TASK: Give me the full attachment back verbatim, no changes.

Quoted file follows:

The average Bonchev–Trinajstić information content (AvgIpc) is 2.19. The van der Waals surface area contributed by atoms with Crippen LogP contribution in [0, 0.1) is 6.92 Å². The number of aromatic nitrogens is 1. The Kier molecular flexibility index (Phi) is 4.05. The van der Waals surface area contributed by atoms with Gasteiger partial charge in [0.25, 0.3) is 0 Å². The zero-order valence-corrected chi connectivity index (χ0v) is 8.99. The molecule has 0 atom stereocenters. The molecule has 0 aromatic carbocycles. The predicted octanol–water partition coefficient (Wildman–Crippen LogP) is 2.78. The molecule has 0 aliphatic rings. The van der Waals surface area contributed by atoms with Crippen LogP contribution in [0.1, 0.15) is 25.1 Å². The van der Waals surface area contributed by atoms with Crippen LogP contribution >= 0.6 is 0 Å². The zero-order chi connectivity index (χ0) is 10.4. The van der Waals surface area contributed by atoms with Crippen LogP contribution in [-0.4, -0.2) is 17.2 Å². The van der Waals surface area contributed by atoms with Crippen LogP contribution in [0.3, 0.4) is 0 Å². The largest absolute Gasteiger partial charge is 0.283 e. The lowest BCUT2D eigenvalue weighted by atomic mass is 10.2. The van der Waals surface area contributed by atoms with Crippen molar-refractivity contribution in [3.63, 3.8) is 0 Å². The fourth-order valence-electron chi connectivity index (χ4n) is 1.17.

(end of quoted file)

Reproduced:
The average Bonchev–Trinajstić information content (AvgIpc) is 2.19. The van der Waals surface area contributed by atoms with Crippen LogP contribution in [0, 0.1) is 6.92 Å². The number of aromatic nitrogens is 1. The Kier molecular flexibility index (Phi) is 4.05. The van der Waals surface area contributed by atoms with Gasteiger partial charge in [0.25, 0.3) is 0 Å². The zero-order valence-corrected chi connectivity index (χ0v) is 8.99. The molecule has 0 atom stereocenters. The molecule has 0 aromatic carbocycles. The predicted octanol–water partition coefficient (Wildman–Crippen LogP) is 2.78. The molecule has 0 aliphatic rings. The van der Waals surface area contributed by atoms with Crippen LogP contribution in [0.1, 0.15) is 25.1 Å². The van der Waals surface area contributed by atoms with Crippen LogP contribution >= 0.6 is 0 Å². The zero-order chi connectivity index (χ0) is 10.4. The van der Waals surface area contributed by atoms with Crippen LogP contribution in [-0.4, -0.2) is 17.2 Å². The van der Waals surface area contributed by atoms with Crippen LogP contribution in [0.3, 0.4) is 0 Å². The largest absolute Gasteiger partial charge is 0.283 e. The lowest BCUT2D eigenvalue weighted by atomic mass is 10.2. The van der Waals surface area contributed by atoms with Crippen molar-refractivity contribution in [3.63, 3.8) is 0 Å². The fourth-order valence-electron chi connectivity index (χ4n) is 1.17.